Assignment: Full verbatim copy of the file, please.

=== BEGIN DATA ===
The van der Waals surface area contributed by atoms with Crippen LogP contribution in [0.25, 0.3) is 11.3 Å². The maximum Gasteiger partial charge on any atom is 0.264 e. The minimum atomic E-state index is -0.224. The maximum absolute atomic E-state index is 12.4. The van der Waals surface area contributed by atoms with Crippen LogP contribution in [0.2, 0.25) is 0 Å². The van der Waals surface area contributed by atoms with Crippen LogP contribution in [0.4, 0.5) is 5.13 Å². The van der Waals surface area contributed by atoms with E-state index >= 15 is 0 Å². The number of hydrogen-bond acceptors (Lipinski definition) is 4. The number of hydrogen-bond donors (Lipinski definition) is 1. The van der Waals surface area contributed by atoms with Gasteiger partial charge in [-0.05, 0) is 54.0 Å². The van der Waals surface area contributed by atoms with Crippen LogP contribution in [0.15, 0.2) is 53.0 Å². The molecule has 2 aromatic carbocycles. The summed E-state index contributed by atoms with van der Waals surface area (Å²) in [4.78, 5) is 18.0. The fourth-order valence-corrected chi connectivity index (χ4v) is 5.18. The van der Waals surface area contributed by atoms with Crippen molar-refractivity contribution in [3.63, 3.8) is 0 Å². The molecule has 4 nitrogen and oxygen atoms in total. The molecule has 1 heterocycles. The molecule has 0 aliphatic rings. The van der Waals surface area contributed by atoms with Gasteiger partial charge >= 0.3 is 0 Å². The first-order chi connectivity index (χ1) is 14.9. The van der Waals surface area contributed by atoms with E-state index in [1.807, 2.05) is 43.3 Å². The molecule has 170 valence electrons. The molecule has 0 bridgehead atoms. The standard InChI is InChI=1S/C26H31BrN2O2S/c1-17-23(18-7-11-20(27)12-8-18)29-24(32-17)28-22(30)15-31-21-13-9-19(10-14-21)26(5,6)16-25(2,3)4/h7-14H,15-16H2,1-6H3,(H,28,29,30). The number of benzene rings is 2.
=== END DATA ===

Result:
The van der Waals surface area contributed by atoms with Crippen LogP contribution in [0.25, 0.3) is 11.3 Å². The maximum Gasteiger partial charge on any atom is 0.264 e. The minimum atomic E-state index is -0.224. The maximum absolute atomic E-state index is 12.4. The van der Waals surface area contributed by atoms with Crippen LogP contribution in [0.2, 0.25) is 0 Å². The van der Waals surface area contributed by atoms with Crippen LogP contribution in [0.4, 0.5) is 5.13 Å². The van der Waals surface area contributed by atoms with E-state index >= 15 is 0 Å². The number of hydrogen-bond acceptors (Lipinski definition) is 4. The number of hydrogen-bond donors (Lipinski definition) is 1. The van der Waals surface area contributed by atoms with Gasteiger partial charge in [-0.05, 0) is 54.0 Å². The van der Waals surface area contributed by atoms with Crippen LogP contribution in [0.15, 0.2) is 53.0 Å². The molecule has 2 aromatic carbocycles. The summed E-state index contributed by atoms with van der Waals surface area (Å²) in [4.78, 5) is 18.0. The fourth-order valence-corrected chi connectivity index (χ4v) is 5.18. The van der Waals surface area contributed by atoms with Crippen molar-refractivity contribution in [3.63, 3.8) is 0 Å². The molecule has 4 nitrogen and oxygen atoms in total. The molecule has 1 heterocycles. The molecule has 0 aliphatic rings. The van der Waals surface area contributed by atoms with Gasteiger partial charge >= 0.3 is 0 Å². The first-order chi connectivity index (χ1) is 14.9. The van der Waals surface area contributed by atoms with E-state index in [1.807, 2.05) is 43.3 Å². The molecule has 170 valence electrons. The molecule has 0 bridgehead atoms. The standard InChI is InChI=1S/C26H31BrN2O2S/c1-17-23(18-7-11-20(27)12-8-18)29-24(32-17)28-22(30)15-31-21-13-9-19(10-14-21)26(5,6)16-25(2,3)4/h7-14H,15-16H2,1-6H3,(H,28,29,30). The number of benzene rings is 2.